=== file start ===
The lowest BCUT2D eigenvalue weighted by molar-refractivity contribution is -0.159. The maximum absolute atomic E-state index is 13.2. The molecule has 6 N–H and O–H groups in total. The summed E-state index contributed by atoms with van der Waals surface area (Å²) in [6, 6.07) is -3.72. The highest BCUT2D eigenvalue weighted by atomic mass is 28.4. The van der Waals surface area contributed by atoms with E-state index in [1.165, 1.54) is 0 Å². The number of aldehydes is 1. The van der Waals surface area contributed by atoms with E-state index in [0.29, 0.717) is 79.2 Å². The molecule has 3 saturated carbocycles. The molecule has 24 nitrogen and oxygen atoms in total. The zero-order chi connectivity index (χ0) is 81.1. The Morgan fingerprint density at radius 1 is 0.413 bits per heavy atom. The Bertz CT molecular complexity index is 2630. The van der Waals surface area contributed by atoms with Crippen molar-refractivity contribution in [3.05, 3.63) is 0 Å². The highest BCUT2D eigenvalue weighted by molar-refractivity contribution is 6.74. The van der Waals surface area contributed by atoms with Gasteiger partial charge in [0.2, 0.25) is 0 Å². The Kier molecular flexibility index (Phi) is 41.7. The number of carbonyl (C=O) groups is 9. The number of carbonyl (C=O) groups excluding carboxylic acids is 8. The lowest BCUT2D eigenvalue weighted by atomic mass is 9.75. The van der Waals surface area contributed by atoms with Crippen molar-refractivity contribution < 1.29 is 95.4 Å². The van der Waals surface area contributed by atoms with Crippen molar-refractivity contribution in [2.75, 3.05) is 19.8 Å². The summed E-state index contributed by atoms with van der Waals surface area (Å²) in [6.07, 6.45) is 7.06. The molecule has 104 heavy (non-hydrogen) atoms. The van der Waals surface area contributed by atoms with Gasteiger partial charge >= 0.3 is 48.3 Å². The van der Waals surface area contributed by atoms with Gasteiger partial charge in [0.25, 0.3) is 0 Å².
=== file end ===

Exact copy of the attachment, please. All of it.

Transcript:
The lowest BCUT2D eigenvalue weighted by molar-refractivity contribution is -0.159. The maximum absolute atomic E-state index is 13.2. The molecule has 6 N–H and O–H groups in total. The summed E-state index contributed by atoms with van der Waals surface area (Å²) in [6, 6.07) is -3.72. The highest BCUT2D eigenvalue weighted by atomic mass is 28.4. The van der Waals surface area contributed by atoms with E-state index in [1.165, 1.54) is 0 Å². The number of aldehydes is 1. The van der Waals surface area contributed by atoms with E-state index in [0.29, 0.717) is 79.2 Å². The molecule has 3 saturated carbocycles. The molecule has 24 nitrogen and oxygen atoms in total. The zero-order chi connectivity index (χ0) is 81.1. The Morgan fingerprint density at radius 1 is 0.413 bits per heavy atom. The Bertz CT molecular complexity index is 2630. The van der Waals surface area contributed by atoms with Crippen molar-refractivity contribution in [3.05, 3.63) is 0 Å². The highest BCUT2D eigenvalue weighted by molar-refractivity contribution is 6.74. The van der Waals surface area contributed by atoms with Gasteiger partial charge in [0.2, 0.25) is 0 Å². The Kier molecular flexibility index (Phi) is 41.7. The number of carbonyl (C=O) groups is 9. The number of carbonyl (C=O) groups excluding carboxylic acids is 8. The lowest BCUT2D eigenvalue weighted by atomic mass is 9.75. The van der Waals surface area contributed by atoms with Crippen molar-refractivity contribution < 1.29 is 95.4 Å². The van der Waals surface area contributed by atoms with Crippen molar-refractivity contribution in [2.75, 3.05) is 19.8 Å². The summed E-state index contributed by atoms with van der Waals surface area (Å²) in [6.07, 6.45) is 7.06. The molecule has 104 heavy (non-hydrogen) atoms. The van der Waals surface area contributed by atoms with Gasteiger partial charge >= 0.3 is 48.3 Å². The van der Waals surface area contributed by atoms with Gasteiger partial charge in [0.25, 0.3) is 0 Å².